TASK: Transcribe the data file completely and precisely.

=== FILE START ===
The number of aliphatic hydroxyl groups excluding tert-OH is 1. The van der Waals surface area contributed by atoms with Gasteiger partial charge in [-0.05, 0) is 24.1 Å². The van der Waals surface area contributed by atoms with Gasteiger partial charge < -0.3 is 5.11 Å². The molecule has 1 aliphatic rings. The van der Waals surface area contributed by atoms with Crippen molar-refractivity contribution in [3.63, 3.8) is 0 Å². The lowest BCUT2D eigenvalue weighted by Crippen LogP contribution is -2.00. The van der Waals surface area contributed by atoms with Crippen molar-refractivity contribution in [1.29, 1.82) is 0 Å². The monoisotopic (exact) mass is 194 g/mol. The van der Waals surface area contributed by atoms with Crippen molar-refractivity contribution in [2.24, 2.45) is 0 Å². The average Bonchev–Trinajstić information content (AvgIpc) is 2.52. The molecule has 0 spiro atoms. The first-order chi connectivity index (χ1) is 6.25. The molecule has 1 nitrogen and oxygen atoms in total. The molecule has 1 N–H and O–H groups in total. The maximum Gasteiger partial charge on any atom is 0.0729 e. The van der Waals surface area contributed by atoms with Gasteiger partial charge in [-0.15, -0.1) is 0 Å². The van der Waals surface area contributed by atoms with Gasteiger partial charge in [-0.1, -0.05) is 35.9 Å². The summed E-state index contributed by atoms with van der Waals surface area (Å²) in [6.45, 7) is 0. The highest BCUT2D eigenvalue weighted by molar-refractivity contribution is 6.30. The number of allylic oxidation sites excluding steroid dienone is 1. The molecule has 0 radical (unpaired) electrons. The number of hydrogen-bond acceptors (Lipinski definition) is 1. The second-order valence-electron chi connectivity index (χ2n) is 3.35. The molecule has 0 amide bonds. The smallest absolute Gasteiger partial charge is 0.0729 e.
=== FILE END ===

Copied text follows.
The number of aliphatic hydroxyl groups excluding tert-OH is 1. The van der Waals surface area contributed by atoms with Gasteiger partial charge in [-0.05, 0) is 24.1 Å². The van der Waals surface area contributed by atoms with Gasteiger partial charge < -0.3 is 5.11 Å². The molecule has 1 aliphatic rings. The van der Waals surface area contributed by atoms with Crippen molar-refractivity contribution in [3.63, 3.8) is 0 Å². The lowest BCUT2D eigenvalue weighted by Crippen LogP contribution is -2.00. The van der Waals surface area contributed by atoms with Crippen molar-refractivity contribution in [1.29, 1.82) is 0 Å². The monoisotopic (exact) mass is 194 g/mol. The van der Waals surface area contributed by atoms with Crippen molar-refractivity contribution in [2.24, 2.45) is 0 Å². The average Bonchev–Trinajstić information content (AvgIpc) is 2.52. The molecule has 0 spiro atoms. The first-order chi connectivity index (χ1) is 6.25. The molecule has 1 nitrogen and oxygen atoms in total. The molecule has 1 N–H and O–H groups in total. The maximum Gasteiger partial charge on any atom is 0.0729 e. The van der Waals surface area contributed by atoms with Gasteiger partial charge in [-0.15, -0.1) is 0 Å². The van der Waals surface area contributed by atoms with Gasteiger partial charge in [-0.1, -0.05) is 35.9 Å². The summed E-state index contributed by atoms with van der Waals surface area (Å²) in [6.45, 7) is 0. The highest BCUT2D eigenvalue weighted by molar-refractivity contribution is 6.30. The number of allylic oxidation sites excluding steroid dienone is 1. The molecule has 0 radical (unpaired) electrons. The number of hydrogen-bond acceptors (Lipinski definition) is 1. The second-order valence-electron chi connectivity index (χ2n) is 3.35. The molecule has 0 amide bonds. The smallest absolute Gasteiger partial charge is 0.0729 e.